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New report finds millions of Americans affected by hazardous air quality: 'Everyone deserves to breathe clean air'

"We're talking about your own individual health; we're talking about the health of your family."

"We're talking about your own individual health; we're talking about the health of your family."

Photo Credit: iStock

A new report has revealed a concerning backslide in air quality in the United States. 

What's happening? 

The American Lung Association's 2024 State of the Air report found that nearly 40% of Americans live in areas with failing grades for particle pollution or ozone levels, with 11.7 million more people breathing unhealthy air than the previous year.

People of color were disproportionately impacted. The analysis found they were 2.3 times more likely to live in counties with failing air-quality grades in all three measurements, which include ozone and both short- and long-term particle pollution levels.

Why is this concerning? 

Christa Hasenkopf, director of the clean air program of the Energy Policy Institute at the University of Chicago, told the Washington Post that cleaner air equals better health. 

Polluted air has been linked to problems like asthma, lung cancer, cognitive issues, and metabolic disorders. 

The Clean Air Act of 1970 has helped add around 1.4 years to American life expectancy, but Hasenkopf noted that reduced air quality could "chip away" at that.

"Everyone deserves to breathe clean air," Earthjustice attorney Marvin Brown IV told the Post. "We're talking about your own individual health; we're talking about the health of your family."

According to the American Lung Association, heat waves, droughts, and wildfires are key contributors to the higher levels of harmful particle pollution in the U.S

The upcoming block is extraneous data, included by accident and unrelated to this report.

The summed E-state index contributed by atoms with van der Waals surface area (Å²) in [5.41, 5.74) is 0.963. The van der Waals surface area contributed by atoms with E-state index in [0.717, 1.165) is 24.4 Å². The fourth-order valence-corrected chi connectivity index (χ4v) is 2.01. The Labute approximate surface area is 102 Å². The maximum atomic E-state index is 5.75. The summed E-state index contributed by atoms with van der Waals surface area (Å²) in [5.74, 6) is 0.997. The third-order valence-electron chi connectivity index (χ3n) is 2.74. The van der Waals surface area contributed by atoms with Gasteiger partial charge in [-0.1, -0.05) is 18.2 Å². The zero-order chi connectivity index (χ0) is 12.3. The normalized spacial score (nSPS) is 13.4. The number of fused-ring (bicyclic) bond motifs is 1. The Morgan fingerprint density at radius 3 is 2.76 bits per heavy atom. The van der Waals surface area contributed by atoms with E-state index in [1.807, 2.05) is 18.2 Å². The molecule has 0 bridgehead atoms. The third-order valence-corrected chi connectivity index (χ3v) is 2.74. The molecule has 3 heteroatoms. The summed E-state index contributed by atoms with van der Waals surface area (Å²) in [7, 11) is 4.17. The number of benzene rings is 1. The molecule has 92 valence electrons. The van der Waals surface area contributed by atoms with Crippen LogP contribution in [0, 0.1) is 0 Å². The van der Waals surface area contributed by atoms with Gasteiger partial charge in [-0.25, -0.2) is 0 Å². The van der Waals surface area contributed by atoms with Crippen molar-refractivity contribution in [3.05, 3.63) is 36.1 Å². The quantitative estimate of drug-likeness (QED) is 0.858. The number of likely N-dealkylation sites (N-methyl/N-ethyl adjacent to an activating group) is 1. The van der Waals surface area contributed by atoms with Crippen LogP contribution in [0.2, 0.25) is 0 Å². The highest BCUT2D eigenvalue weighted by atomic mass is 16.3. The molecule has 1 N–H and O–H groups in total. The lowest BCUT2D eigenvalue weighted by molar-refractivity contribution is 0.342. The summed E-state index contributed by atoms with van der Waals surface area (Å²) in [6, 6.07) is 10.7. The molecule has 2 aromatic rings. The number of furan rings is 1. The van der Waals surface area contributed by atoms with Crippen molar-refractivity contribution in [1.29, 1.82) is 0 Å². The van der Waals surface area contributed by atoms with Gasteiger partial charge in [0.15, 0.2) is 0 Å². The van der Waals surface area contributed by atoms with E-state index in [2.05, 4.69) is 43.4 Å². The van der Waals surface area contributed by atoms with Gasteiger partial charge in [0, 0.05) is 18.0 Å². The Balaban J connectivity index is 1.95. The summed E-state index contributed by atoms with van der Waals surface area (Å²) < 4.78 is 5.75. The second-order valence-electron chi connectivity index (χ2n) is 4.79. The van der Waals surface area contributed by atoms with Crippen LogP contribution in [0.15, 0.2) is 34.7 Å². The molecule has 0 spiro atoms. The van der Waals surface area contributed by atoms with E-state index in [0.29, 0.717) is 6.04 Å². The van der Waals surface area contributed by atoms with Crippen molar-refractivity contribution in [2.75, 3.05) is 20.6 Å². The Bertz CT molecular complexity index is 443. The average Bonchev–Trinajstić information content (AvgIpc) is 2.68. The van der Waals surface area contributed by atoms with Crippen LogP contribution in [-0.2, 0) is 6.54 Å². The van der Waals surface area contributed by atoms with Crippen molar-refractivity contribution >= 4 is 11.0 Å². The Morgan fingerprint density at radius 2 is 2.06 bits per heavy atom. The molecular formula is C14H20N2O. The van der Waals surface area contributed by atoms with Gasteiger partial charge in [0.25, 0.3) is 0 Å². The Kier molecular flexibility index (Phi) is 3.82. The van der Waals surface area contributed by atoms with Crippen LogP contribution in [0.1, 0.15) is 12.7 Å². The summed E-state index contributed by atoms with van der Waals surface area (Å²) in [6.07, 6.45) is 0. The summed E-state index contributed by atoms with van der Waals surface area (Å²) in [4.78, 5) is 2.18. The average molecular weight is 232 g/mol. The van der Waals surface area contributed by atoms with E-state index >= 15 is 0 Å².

Extreme weather events like these have become more common and severe as a result of rising global temperatures, and dirty fuels like gas, coal, and oil generate the majority of the heat-trapping gases warming our planet. 

What is being done about this? 

In February, the Environmental Protection Agency announced stricter regulations surrounding passable air quality and said the projected health benefits include 4,500 avoided premature deaths and 800,000 avoided cases of asthma symptoms. 

While there are still areas with failing ozone grades, the American Lung Association found some good news, with 2.4 million fewer people living in those areas. 

"Controls placed on emissions have increasingly resulted in the replacement of more polluting engines, fuels, and industrial processes nationwide. The transition of the economy away from coal-fired power plants, the dirtiest fossil fuel, and towards clean renewable sources of energy, has unquestionably had an impact," the association wrote in its 2024 report.

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